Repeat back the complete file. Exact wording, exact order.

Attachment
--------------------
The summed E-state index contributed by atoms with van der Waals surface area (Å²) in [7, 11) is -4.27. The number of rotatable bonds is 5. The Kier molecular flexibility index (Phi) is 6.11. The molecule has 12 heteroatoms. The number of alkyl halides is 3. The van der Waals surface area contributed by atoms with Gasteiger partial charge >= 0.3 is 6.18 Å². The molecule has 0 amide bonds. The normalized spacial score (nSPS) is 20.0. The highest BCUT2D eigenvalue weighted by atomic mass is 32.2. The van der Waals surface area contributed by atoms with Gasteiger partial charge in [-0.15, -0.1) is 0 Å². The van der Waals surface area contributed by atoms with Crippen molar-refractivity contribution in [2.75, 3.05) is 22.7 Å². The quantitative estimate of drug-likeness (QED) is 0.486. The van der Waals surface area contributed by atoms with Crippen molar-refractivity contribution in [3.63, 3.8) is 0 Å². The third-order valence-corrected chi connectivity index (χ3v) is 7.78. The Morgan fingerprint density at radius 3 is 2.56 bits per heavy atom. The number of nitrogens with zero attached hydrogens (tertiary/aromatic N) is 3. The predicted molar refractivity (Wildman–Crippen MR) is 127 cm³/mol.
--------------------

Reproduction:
The summed E-state index contributed by atoms with van der Waals surface area (Å²) in [7, 11) is -4.27. The number of rotatable bonds is 5. The Kier molecular flexibility index (Phi) is 6.11. The molecule has 12 heteroatoms. The number of alkyl halides is 3. The van der Waals surface area contributed by atoms with Gasteiger partial charge >= 0.3 is 6.18 Å². The molecule has 0 amide bonds. The normalized spacial score (nSPS) is 20.0. The highest BCUT2D eigenvalue weighted by atomic mass is 32.2. The van der Waals surface area contributed by atoms with Gasteiger partial charge in [-0.15, -0.1) is 0 Å². The van der Waals surface area contributed by atoms with Crippen molar-refractivity contribution in [2.75, 3.05) is 22.7 Å². The quantitative estimate of drug-likeness (QED) is 0.486. The van der Waals surface area contributed by atoms with Crippen molar-refractivity contribution in [3.63, 3.8) is 0 Å². The third-order valence-corrected chi connectivity index (χ3v) is 7.78. The Morgan fingerprint density at radius 3 is 2.56 bits per heavy atom. The number of nitrogens with zero attached hydrogens (tertiary/aromatic N) is 3. The predicted molar refractivity (Wildman–Crippen MR) is 127 cm³/mol.